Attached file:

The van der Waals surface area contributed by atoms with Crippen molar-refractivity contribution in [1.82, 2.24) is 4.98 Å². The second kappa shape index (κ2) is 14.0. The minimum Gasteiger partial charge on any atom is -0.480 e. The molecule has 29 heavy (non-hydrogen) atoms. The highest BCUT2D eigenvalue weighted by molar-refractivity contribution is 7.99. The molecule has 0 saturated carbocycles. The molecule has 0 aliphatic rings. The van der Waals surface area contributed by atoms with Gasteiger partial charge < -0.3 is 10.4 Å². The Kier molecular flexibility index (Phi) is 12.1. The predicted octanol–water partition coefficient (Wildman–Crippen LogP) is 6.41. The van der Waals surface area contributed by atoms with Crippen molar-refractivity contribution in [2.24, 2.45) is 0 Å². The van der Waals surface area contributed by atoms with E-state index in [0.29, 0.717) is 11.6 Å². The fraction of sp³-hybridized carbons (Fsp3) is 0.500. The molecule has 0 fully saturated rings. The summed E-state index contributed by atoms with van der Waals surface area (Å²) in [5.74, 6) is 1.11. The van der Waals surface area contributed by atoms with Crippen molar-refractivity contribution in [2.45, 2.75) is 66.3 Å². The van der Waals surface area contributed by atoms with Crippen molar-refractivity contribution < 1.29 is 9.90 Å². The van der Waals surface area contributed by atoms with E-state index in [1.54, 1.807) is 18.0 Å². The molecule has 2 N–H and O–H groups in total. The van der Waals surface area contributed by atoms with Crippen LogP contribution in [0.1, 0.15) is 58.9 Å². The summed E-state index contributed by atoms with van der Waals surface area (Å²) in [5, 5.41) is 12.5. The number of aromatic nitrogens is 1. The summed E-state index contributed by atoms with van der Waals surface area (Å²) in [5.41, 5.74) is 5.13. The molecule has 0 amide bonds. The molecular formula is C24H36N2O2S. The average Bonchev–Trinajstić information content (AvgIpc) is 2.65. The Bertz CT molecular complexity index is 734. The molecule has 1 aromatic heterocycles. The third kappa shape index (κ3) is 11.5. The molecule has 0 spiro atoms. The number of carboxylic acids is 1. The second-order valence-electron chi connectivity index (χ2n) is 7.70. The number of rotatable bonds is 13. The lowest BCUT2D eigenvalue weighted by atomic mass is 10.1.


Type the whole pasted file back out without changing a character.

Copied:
The van der Waals surface area contributed by atoms with Crippen molar-refractivity contribution in [1.82, 2.24) is 4.98 Å². The second kappa shape index (κ2) is 14.0. The minimum Gasteiger partial charge on any atom is -0.480 e. The molecule has 29 heavy (non-hydrogen) atoms. The highest BCUT2D eigenvalue weighted by molar-refractivity contribution is 7.99. The molecule has 0 saturated carbocycles. The molecule has 0 aliphatic rings. The van der Waals surface area contributed by atoms with Gasteiger partial charge < -0.3 is 10.4 Å². The Kier molecular flexibility index (Phi) is 12.1. The predicted octanol–water partition coefficient (Wildman–Crippen LogP) is 6.41. The van der Waals surface area contributed by atoms with Crippen molar-refractivity contribution in [2.24, 2.45) is 0 Å². The van der Waals surface area contributed by atoms with E-state index in [0.29, 0.717) is 11.6 Å². The fraction of sp³-hybridized carbons (Fsp3) is 0.500. The molecule has 0 fully saturated rings. The summed E-state index contributed by atoms with van der Waals surface area (Å²) in [5.74, 6) is 1.11. The van der Waals surface area contributed by atoms with Crippen molar-refractivity contribution in [2.45, 2.75) is 66.3 Å². The van der Waals surface area contributed by atoms with Crippen molar-refractivity contribution < 1.29 is 9.90 Å². The van der Waals surface area contributed by atoms with E-state index in [1.54, 1.807) is 18.0 Å². The molecule has 2 N–H and O–H groups in total. The van der Waals surface area contributed by atoms with Crippen LogP contribution in [0.1, 0.15) is 58.9 Å². The summed E-state index contributed by atoms with van der Waals surface area (Å²) in [5, 5.41) is 12.5. The number of aromatic nitrogens is 1. The summed E-state index contributed by atoms with van der Waals surface area (Å²) in [5.41, 5.74) is 5.13. The molecule has 0 amide bonds. The molecular formula is C24H36N2O2S. The average Bonchev–Trinajstić information content (AvgIpc) is 2.65. The Bertz CT molecular complexity index is 734. The molecule has 1 aromatic heterocycles. The third kappa shape index (κ3) is 11.5. The molecule has 0 spiro atoms. The number of carboxylic acids is 1. The second-order valence-electron chi connectivity index (χ2n) is 7.70. The number of rotatable bonds is 13. The lowest BCUT2D eigenvalue weighted by atomic mass is 10.1.